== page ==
Seaborn Networks, Grupo Werthein to connect Argentina and Brazil via submarine cable

Submarine cable system operator Seaborn Networks and Argentine investment company Grupo Werthein say they plan to create a new undersea cable network that will connect Argentina and Brazil. The submarine network, dubbed ARBR, will offer onward connectivity to the United States via Seaborn's Seabras-1 submarine fiber-optic network.

Submarine cable system operator Seaborn Networks and Argentine investment company Grupo Werthein say they plan to create a new undersea cable network that will connect Argentina and Brazil. The submarine network, dubbed ARBR, will offer onward connectivity to the United States via Seaborn's Seabras-1 submarine fiber-optic network (see "Seaborn Networks Seabras-1 submarine cable to connect New York City with Sao Paulo").

The ARBR system will be a four-fiber-pair system with an initial maximum design capacity of 48 Tbps. The partners expect to complete deployment of the undersea network in the second half of 2018. The submarine network will land in Brazil at the Seabras-1 cable landing station in Praia Grande, which will enable the direct onward connectivity to New York on Seabras-1. The Argentine landing for ARBR is expected to be in or near Las Toninas.

Seabras Group (an affiliate of Seabras), which owns Seabras-1, will also develop, own, and operate the ARBR system. The combined deployment costs of the ARBR and Seabras-1 submarine cables exceeds $575 million, Seaborn says.

"We are very pleased to announce our agreement with Grupo Werthein to build and operate the ARBR system," said Larry Schwartz, chairman and CEO of both Seaborn Networks and Seabras Group. "This project responds to the Argentine market need for substantially more international capacity on a next-generation system while also offering the country's first independent operator model for a critical submarine cable route."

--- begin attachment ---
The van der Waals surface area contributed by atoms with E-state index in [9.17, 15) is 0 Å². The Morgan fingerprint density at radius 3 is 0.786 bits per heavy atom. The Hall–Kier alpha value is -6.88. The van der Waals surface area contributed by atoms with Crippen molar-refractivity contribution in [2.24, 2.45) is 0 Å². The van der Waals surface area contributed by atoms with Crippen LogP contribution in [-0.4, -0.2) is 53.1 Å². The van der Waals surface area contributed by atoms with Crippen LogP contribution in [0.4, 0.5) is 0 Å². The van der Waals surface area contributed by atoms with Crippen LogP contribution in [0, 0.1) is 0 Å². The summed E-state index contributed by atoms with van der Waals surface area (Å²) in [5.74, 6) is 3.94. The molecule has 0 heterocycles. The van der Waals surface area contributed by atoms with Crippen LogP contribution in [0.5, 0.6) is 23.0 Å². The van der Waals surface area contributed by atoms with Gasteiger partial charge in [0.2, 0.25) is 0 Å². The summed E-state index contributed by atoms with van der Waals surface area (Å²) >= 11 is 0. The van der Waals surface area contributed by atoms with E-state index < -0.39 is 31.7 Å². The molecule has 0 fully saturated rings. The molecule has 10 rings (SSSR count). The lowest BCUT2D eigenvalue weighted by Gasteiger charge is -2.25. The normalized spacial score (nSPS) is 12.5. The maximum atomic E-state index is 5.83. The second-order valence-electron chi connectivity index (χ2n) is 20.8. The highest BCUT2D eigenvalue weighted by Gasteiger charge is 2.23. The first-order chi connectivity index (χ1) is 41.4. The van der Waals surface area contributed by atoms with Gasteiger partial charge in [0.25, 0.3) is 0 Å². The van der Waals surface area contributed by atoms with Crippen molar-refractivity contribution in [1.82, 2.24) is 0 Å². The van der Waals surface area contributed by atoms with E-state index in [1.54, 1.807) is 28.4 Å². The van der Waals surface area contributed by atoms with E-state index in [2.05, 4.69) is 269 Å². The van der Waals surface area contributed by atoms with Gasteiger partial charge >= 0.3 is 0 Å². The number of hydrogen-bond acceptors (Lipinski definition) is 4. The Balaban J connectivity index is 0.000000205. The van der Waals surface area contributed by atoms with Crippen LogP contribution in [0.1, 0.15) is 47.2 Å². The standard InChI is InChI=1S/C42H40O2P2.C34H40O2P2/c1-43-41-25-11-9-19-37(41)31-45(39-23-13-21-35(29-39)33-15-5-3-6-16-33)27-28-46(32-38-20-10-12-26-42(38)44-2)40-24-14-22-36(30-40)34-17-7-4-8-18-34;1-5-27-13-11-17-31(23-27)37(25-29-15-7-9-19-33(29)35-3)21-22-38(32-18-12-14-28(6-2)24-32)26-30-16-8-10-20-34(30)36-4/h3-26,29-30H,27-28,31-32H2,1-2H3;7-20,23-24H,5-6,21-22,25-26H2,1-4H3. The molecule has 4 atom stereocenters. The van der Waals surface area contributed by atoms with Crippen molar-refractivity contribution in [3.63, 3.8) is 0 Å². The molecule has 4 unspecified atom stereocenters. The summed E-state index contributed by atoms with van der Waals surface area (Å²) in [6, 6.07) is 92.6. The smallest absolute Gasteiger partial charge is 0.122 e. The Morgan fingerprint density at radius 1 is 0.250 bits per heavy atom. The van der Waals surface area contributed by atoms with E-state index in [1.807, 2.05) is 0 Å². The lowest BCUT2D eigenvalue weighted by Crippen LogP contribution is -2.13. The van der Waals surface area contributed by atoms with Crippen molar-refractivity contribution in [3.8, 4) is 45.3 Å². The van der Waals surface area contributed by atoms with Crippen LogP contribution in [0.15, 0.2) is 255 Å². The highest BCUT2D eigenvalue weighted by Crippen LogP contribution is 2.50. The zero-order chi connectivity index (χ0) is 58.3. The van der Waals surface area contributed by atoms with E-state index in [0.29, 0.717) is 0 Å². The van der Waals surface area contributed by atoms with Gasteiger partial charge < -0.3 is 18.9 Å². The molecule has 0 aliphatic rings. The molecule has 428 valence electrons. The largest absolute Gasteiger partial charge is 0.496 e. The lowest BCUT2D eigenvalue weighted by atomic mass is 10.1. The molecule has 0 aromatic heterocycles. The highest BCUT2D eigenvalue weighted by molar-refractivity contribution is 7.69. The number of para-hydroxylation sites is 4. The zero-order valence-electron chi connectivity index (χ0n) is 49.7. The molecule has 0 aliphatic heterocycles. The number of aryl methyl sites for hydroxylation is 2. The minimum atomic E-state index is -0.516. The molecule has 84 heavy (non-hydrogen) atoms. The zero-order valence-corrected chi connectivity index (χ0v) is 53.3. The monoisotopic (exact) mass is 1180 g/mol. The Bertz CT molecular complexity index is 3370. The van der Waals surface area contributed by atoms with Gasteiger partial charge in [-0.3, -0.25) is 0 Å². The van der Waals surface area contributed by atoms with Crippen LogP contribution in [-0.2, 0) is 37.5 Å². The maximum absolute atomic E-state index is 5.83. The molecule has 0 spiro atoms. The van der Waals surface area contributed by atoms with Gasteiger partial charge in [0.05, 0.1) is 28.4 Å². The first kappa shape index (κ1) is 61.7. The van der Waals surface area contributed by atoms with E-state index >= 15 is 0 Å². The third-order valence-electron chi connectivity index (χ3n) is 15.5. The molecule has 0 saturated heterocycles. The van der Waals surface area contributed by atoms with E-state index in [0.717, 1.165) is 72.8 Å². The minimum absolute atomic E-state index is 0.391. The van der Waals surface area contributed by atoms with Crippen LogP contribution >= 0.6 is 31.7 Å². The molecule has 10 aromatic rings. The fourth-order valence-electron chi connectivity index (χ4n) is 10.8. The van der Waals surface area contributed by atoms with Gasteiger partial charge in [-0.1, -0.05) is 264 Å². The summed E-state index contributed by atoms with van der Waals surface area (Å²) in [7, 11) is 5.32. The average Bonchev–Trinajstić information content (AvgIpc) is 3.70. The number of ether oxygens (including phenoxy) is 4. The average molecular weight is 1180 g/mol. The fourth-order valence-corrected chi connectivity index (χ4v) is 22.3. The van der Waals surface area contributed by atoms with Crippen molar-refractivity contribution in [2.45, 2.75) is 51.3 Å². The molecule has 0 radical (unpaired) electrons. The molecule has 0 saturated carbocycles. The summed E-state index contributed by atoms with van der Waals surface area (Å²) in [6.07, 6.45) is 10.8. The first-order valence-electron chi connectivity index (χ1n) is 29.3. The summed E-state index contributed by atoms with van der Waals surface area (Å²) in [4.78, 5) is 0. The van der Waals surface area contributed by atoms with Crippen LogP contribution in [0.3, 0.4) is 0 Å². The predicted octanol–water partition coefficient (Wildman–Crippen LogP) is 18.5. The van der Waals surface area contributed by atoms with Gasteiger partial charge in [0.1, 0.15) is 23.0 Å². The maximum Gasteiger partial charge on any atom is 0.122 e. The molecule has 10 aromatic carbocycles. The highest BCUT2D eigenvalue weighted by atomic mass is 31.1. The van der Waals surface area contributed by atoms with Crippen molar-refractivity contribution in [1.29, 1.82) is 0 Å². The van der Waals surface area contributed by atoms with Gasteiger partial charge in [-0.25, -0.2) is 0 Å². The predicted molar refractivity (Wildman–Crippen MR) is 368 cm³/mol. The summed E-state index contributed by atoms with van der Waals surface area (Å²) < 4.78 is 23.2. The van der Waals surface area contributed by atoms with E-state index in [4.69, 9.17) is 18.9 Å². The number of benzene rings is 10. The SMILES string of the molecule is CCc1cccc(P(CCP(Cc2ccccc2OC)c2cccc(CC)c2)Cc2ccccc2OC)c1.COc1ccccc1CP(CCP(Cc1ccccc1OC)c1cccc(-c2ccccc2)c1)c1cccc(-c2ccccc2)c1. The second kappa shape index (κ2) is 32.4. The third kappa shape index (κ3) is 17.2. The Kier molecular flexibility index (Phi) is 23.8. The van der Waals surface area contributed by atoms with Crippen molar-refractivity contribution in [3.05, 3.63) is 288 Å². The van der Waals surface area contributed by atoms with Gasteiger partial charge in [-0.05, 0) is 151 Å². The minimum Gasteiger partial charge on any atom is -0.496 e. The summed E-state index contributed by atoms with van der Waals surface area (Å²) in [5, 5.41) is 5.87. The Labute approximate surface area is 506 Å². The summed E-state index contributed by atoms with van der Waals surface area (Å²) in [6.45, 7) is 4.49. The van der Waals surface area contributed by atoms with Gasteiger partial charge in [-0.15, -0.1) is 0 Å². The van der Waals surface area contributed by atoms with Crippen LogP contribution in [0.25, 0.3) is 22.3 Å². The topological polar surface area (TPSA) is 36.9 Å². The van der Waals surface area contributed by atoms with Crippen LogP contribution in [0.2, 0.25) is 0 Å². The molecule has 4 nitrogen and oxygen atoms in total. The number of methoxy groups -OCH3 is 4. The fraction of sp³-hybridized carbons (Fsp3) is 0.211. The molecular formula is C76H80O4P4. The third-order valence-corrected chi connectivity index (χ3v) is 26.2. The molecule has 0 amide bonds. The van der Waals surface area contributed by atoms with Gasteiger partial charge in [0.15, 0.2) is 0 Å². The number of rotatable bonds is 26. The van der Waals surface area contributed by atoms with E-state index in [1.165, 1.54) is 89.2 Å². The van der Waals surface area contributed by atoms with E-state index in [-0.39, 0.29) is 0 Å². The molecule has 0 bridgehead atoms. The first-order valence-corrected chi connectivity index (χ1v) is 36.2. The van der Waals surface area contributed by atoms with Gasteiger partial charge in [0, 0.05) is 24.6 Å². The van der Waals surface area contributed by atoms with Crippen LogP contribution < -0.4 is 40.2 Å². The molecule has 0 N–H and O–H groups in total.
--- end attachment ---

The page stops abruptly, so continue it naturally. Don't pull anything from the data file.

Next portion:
"Given that it has been 16 years since the last submarine cable was built from Argentina to Brazil, combined with the fact that this is the primary route for data and voice communications between Argentina and the rest of the world, this new and independent route is overdue," added Dario Werthein of Grupo Werthein.

"Argentina needs a global modernization of communications infrastructure, and this first independent submarine cable system is a very important step for that purpose," commented Argentine Communications Minister Oscar Aguad. "We are on the path of economic transformation of the country. This great project is the result of the new rules of the game that we promote, which, by providing predictability and legal security, allow the necessary conditions for companies to invest on a large scale with new projects in the country."

For related articles, visit the Network Design Topic Center.

For more information on high-speed transmission systems and suppliers, visit the Lightwave Buyer's Guide.

More in High-Speed Networks